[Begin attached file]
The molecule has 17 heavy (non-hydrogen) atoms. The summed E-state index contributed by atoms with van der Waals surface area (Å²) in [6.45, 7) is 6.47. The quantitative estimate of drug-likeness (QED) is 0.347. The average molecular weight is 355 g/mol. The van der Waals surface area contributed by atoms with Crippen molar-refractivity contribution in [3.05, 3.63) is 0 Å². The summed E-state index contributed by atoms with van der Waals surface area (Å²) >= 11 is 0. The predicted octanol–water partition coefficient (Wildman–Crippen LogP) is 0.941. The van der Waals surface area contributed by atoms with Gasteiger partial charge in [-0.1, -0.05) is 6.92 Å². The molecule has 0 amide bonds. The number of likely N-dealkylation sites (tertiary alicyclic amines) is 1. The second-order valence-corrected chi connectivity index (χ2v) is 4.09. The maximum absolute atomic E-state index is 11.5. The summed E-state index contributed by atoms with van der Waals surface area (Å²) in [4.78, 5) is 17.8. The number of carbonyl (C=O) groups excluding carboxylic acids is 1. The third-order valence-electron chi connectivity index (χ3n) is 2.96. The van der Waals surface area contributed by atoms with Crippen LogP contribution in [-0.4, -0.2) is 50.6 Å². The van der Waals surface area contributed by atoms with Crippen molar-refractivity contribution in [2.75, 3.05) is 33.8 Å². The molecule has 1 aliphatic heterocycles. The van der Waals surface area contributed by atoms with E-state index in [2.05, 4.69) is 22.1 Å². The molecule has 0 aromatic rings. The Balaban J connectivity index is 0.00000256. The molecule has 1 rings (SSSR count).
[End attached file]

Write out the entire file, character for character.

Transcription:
The molecule has 17 heavy (non-hydrogen) atoms. The summed E-state index contributed by atoms with van der Waals surface area (Å²) in [6.45, 7) is 6.47. The quantitative estimate of drug-likeness (QED) is 0.347. The average molecular weight is 355 g/mol. The van der Waals surface area contributed by atoms with Crippen molar-refractivity contribution in [3.05, 3.63) is 0 Å². The summed E-state index contributed by atoms with van der Waals surface area (Å²) >= 11 is 0. The predicted octanol–water partition coefficient (Wildman–Crippen LogP) is 0.941. The van der Waals surface area contributed by atoms with Gasteiger partial charge in [-0.1, -0.05) is 6.92 Å². The molecule has 0 amide bonds. The number of likely N-dealkylation sites (tertiary alicyclic amines) is 1. The second-order valence-corrected chi connectivity index (χ2v) is 4.09. The maximum absolute atomic E-state index is 11.5. The summed E-state index contributed by atoms with van der Waals surface area (Å²) in [4.78, 5) is 17.8. The number of carbonyl (C=O) groups excluding carboxylic acids is 1. The third-order valence-electron chi connectivity index (χ3n) is 2.96. The van der Waals surface area contributed by atoms with Crippen LogP contribution in [-0.4, -0.2) is 50.6 Å². The van der Waals surface area contributed by atoms with Crippen molar-refractivity contribution in [2.75, 3.05) is 33.8 Å². The molecule has 1 aliphatic heterocycles. The van der Waals surface area contributed by atoms with E-state index in [2.05, 4.69) is 22.1 Å². The molecule has 0 aromatic rings. The Balaban J connectivity index is 0.00000256. The molecule has 1 rings (SSSR count).